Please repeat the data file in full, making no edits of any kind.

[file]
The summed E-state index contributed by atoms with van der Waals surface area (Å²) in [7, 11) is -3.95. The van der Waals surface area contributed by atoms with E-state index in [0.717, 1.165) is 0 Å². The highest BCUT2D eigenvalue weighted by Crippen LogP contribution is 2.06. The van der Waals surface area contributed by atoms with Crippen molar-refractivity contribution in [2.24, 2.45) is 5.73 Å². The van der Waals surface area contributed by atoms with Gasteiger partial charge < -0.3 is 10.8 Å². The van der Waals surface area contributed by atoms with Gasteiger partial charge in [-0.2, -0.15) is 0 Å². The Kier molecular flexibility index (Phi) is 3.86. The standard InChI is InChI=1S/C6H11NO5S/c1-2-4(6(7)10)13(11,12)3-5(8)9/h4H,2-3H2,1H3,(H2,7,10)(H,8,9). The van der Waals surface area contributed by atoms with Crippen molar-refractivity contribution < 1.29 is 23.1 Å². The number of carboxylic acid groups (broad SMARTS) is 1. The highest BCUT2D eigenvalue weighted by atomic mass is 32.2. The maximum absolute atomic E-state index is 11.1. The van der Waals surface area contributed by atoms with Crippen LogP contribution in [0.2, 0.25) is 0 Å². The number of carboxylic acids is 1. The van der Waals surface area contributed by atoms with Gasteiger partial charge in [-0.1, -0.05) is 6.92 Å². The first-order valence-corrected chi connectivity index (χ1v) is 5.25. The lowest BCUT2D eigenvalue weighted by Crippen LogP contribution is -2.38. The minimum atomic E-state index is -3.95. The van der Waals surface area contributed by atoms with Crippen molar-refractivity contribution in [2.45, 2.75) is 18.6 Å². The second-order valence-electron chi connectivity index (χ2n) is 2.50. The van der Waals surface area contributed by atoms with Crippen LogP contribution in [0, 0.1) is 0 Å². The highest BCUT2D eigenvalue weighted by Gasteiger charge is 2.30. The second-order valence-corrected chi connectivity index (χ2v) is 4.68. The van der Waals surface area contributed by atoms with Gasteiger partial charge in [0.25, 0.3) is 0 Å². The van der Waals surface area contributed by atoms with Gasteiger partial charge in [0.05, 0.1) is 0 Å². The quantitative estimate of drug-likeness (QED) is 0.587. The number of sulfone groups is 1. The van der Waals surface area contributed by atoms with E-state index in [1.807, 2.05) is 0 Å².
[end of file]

The summed E-state index contributed by atoms with van der Waals surface area (Å²) in [7, 11) is -3.95. The van der Waals surface area contributed by atoms with E-state index in [0.717, 1.165) is 0 Å². The highest BCUT2D eigenvalue weighted by Crippen LogP contribution is 2.06. The van der Waals surface area contributed by atoms with Crippen molar-refractivity contribution in [2.24, 2.45) is 5.73 Å². The van der Waals surface area contributed by atoms with Gasteiger partial charge < -0.3 is 10.8 Å². The van der Waals surface area contributed by atoms with Gasteiger partial charge in [-0.2, -0.15) is 0 Å². The Kier molecular flexibility index (Phi) is 3.86. The standard InChI is InChI=1S/C6H11NO5S/c1-2-4(6(7)10)13(11,12)3-5(8)9/h4H,2-3H2,1H3,(H2,7,10)(H,8,9). The van der Waals surface area contributed by atoms with Crippen molar-refractivity contribution < 1.29 is 23.1 Å². The number of carboxylic acid groups (broad SMARTS) is 1. The highest BCUT2D eigenvalue weighted by atomic mass is 32.2. The maximum absolute atomic E-state index is 11.1. The van der Waals surface area contributed by atoms with Crippen LogP contribution in [0.2, 0.25) is 0 Å². The number of carboxylic acids is 1. The van der Waals surface area contributed by atoms with Gasteiger partial charge in [-0.1, -0.05) is 6.92 Å². The first-order valence-corrected chi connectivity index (χ1v) is 5.25. The lowest BCUT2D eigenvalue weighted by Crippen LogP contribution is -2.38. The minimum atomic E-state index is -3.95. The van der Waals surface area contributed by atoms with Crippen molar-refractivity contribution in [2.45, 2.75) is 18.6 Å². The second-order valence-electron chi connectivity index (χ2n) is 2.50. The van der Waals surface area contributed by atoms with Crippen LogP contribution in [0, 0.1) is 0 Å². The highest BCUT2D eigenvalue weighted by Gasteiger charge is 2.30. The second-order valence-corrected chi connectivity index (χ2v) is 4.68. The van der Waals surface area contributed by atoms with Gasteiger partial charge in [0.25, 0.3) is 0 Å². The van der Waals surface area contributed by atoms with Gasteiger partial charge in [0.05, 0.1) is 0 Å². The quantitative estimate of drug-likeness (QED) is 0.587. The number of sulfone groups is 1. The van der Waals surface area contributed by atoms with E-state index in [1.807, 2.05) is 0 Å².